How many of you have experienced dizziness before? I have honestly been dealing with this for many years and know just how difficult it can be. It used to be difficult to explain to others because I didn’t completely understand why it was happening, so I didn’t feel I had a right to try explaining it. When I experience dizziness today, the best and most effective way to help someone understand is, to say it feels like I am trying to walk a straight line intoxicated and it isn’t working.
Over the past few days, I to have had these dizziness times more frequently. I am not sure if it is stress, over-tired, the weather changing or all three of them combined. What I can say is it has been extremely frustrating and I just want it to STOP!
I think many people confuse dizziness and vertigo, whereas they are similar they are different at the same time. Dizziness is not simply a disease on its own, but a symptom of a disease. Dizziness is a feeling of being lightheaded, woozy and or unbalanced. These issues affect sensory organs, such as ears and eyes and can cause fainting. There are many causes for dizziness, which include dehydration, migraines, medications, alcohol or problem in the inner ear where balance is regulated.
Vertigo and disequilibrium both cause dizziness, but they have their differences. Vertigo is known as a spinning sensation and disequilibrium is the loss of balance. Beign Paroxymsmal Postional Vertigo (BPPV) is the most common cause of vertigo. BPPV occurs when changing positions too fast and is short-term dizziness.
Meniere’s Disease is a disease that affects the inner ear. This can cause fluid to build up in the inner ear with associated ear fullness, hearing loss, and tinnitus. This disease can trigger dizziness and vertigo.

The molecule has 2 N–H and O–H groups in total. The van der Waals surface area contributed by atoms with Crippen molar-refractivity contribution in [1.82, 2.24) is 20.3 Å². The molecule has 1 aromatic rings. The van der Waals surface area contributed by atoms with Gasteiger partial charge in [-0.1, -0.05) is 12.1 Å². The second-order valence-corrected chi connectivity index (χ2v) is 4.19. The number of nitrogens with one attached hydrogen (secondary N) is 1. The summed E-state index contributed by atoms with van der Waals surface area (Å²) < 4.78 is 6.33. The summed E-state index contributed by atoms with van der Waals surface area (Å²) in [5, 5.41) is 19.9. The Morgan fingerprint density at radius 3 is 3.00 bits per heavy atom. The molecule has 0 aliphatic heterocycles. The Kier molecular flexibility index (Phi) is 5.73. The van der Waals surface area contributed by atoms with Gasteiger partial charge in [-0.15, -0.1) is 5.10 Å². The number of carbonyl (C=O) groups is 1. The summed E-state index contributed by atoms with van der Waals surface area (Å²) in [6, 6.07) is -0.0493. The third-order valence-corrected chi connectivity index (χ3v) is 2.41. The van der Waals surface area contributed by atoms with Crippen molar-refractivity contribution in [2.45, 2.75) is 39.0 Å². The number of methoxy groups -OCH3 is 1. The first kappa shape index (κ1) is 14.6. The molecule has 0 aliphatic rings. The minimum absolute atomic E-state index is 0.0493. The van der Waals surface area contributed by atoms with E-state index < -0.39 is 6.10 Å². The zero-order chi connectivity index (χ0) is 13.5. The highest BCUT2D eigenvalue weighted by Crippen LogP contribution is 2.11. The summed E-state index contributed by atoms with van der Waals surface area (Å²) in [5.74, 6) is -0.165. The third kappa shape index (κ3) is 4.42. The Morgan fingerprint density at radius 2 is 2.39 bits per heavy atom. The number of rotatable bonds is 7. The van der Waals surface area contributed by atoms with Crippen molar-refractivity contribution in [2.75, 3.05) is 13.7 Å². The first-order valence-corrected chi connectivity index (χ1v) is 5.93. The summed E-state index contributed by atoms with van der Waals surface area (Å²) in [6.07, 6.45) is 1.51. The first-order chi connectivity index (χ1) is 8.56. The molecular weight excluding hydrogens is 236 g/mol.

POSSIBLE CAUSES OF DIZZINESS ARE:
A sudden drop in blood pressure
Heart muscle disease
The decrease in blood volume
Anemia ( low iron)
Hypoglycemia ( low blood sugar)
Dizziness can also be caused by Multiple Sclerosis, stroke, malignant tumor or another brain disorder.
DIZZINESS CAN BE FELT IN A VARIETY OF DIFFERENT SENSATIONS INCLUDING:
A false sense of spinning
Lightheartedness or feeling faint
Loss of balance
Feeling like you are floating or swimming
If sudden dizziness occurs alongside any of the following, it becomes a lot more URGENT to notify your doctor IMMEDIATELY:
Numbness or tingling
Droopiness of the eye or mouth
12 STEPS TO HELP PREVENT DIZZINESS
IMMEDIATELY sit or lie down when feeling dizzy and do not get up until the dizziness has stopped. This is easy and could save you from falling because of losing balance.
Utilize a cane or walker to help you with stability.
When walking up or down the stairs, ALWAYS use the HANDRAILS! Personally, this has helped me many times when I felt a little dizzy halfway down the stairs and knew I would not make it without falling if I wasn’t holding onto something. So handrails can be your best friend that will never let you fall!
Try doing activities to help improve balance.
Do your best to AVOID moving or changing positions suddenly.
If you experience frequent dizziness without any warnings, it might be best to AVOID driving a car.
Caffeine, alcohol, and tobacco can trigger dizziness and possibly even make things worse, so try AVOIDING these substances!
At a minimum try drinking 8 cups of water daily, get 7 or more hours of sleep a night and AVOID stressful situations the best you can.